Alison Anderson and her husband, a Border Patrol agent, moved from a remote ranch near Big Bend, Texas, after one too many armed encounters with illegal aliens on their property.
Anderson grew increasingly concerned about her ability to protect her young daughters as groups of men would approach the house while her husband was at work. On multiple occasions, she was left to fend off illegal immigrants with her firearm, as the closest help was an hour away.
The family moved to Del Rio at the beginning of 2020, and at first she breathed a sigh of relief.
“We wanted a safe upbringing for our kids,” Anderson told The Epoch Times on June 25.
“I want them to be able to play outside and not have to worry about a group of 15 people or 24 or 40 cutting through. Or someone snatching my kids.”
But since January, the masses of illegal aliens traversing through her neighborhood has had Anderson more worried than ever. Border agents caught a convicted rapist several weeks ago on the edge of her property.
“Having three little girls and having convicted sexual predators in and or around your property is terrifying,” she said. Her girls are aged 5, 3, and 1.
“It’s terrifying, because I feel like I can’t let my guard down for one second. And that is why we left the ranch - because I couldn’t let my guard down for one second. I had little people depending on me, and I don’t like that feeling. I don’t like all the feelings that come with it - the stress, the anxiety, the constant worry.”
Alison Anderson on her property in Del Rio, Texas, on June 25, 2021. (Charlotte Cuthbertson/The Epoch Times)
Once a relatively quiet region for illegal border crossings, the Del Rio Sector is now the second busiest, after the Rio Grande Valley in south Texas.
“We’ve seen a tremendous increase. So far this fiscal year, today, we’ve caught 144,000 people in the Del Rio sector,” Sector Chief Austin Skero said on June 24.
Agents in the sector have also had a 1,400 percent increase in arrests of illegal aliens with sex-related criminal convictions so far this fiscal year, compared to the same period last year, Skero said. A large number of the detainees had convictions for crimes involving a minor.
“There isn’t a day that goes by that I don’t read a paper or a report from my agents that talks about criminal aliens, sexual offenders that they’ve apprehended out there,” newly appointed Acting Border Patrol Chief Raul Ortiz said at an event in Del Rio on June 24.
As the crow flies, Anderson’s house is four miles from the international border, and the people she encounters are trying to avoid capture. The property lines up next to a road that has become a pickup spot for smugglers to load their vehicles and make a run to a large city, often San Antonio.
Anderson said she’s in the process of installing a camera system, and she and her husband plan to build a fence around the house—both things they wouldn’t normally consider.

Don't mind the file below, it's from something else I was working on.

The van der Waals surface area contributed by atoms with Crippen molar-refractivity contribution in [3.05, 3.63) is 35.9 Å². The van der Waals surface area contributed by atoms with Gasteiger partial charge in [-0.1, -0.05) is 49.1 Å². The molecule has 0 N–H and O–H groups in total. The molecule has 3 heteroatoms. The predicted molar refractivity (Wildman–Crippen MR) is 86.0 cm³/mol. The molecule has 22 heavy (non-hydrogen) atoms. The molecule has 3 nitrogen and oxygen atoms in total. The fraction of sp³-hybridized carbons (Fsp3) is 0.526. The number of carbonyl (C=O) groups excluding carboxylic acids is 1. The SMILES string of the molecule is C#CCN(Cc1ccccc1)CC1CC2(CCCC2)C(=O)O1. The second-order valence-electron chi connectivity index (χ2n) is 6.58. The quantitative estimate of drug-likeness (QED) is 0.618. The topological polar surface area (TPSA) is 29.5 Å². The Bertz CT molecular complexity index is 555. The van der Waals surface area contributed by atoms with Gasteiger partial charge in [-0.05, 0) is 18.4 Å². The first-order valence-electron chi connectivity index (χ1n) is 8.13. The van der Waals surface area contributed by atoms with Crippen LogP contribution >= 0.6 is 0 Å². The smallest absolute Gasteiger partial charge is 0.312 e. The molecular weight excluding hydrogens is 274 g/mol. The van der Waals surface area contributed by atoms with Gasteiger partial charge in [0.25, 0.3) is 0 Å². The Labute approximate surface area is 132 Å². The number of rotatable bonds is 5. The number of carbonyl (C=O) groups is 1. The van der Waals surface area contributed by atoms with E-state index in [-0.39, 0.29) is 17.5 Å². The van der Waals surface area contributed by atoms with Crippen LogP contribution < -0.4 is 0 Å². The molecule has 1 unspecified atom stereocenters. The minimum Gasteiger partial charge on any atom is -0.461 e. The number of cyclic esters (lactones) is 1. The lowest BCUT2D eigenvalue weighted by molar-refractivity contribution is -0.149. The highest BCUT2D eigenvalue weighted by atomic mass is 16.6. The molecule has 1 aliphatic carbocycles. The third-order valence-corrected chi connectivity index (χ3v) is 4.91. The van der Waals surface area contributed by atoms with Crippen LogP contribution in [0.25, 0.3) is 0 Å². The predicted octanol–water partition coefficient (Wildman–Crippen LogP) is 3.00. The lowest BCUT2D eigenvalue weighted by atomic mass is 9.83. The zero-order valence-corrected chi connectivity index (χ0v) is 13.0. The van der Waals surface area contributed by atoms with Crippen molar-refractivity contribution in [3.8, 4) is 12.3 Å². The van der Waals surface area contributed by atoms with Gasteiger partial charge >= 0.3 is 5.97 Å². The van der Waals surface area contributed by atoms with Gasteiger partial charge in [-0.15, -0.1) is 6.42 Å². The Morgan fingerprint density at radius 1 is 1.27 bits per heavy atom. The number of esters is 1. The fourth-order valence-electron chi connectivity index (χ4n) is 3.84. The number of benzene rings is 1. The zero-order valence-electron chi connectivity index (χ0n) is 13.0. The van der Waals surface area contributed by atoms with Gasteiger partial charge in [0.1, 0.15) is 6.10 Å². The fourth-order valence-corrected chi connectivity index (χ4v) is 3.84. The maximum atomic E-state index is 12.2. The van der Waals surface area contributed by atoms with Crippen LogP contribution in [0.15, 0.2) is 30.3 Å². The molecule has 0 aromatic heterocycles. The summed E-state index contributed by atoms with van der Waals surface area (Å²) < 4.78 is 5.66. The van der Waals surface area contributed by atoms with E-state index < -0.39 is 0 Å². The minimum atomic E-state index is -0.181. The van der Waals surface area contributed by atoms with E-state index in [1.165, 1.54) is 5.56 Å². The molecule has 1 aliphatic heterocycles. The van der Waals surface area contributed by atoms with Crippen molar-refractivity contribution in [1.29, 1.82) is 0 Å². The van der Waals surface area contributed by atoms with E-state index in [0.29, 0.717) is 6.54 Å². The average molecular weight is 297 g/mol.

Many of her neighbors are elderly and terrified, she said. “I have one neighbor that said she won’t even go out of her house if her husband isn’t home.
“It’s unacceptable to not uphold and enforce the immigration laws that Congress put in place to keep U.S. citizens safe.”
Dogs Make the Difference
Rancher John Sewell said his three Blue Lacy dogs have likely helped change the outcome in his favor during several encounters with illegal aliens, including when a group of five men approached him and said they wanted a ride in his truck.
“I said, ‘No, y’all just need to keep walking,'” Sewell said. “My car was in the opposite direction to where they should have been walking, but they started walking to my car. Well, of course, when the dogs smelled them, it was just a fiasco.”
The dogs rounded up the group, but when the illegal aliens started looking for something to pick up in defense, Sewell said he pulled his gun out and told them to get going.
“Finally, they got 50 feet or 70 feet away; I called the dogs back, and they went on,” he said.
Sewell’s ranch is in Uvalde County, about 55 miles from the international border. It’s also six miles from a Border Patrol highway checkpoint, which means illegal immigrants use his ranch to skirt the checkpoint by foot before being picked up again on the other side.
“In 25 years, I’ve never personally carried a gun. In the last five months, I carry one every single day. That ought to tell you all you need to know.”
He’s getting a camera installed at his main headquarters, and his wife doesn’t answer the door without a gun in her hand.
“Usually before, if someone came to the house, they were in dire straits—really dehydrated or lost or whatever. Now … they want you to give them a ride,” Sewell said.
John Sewell on his ranch in Uvalde County, Texas, on June 12, 2021. (Charlotte Cuthbertson/The Epoch Times)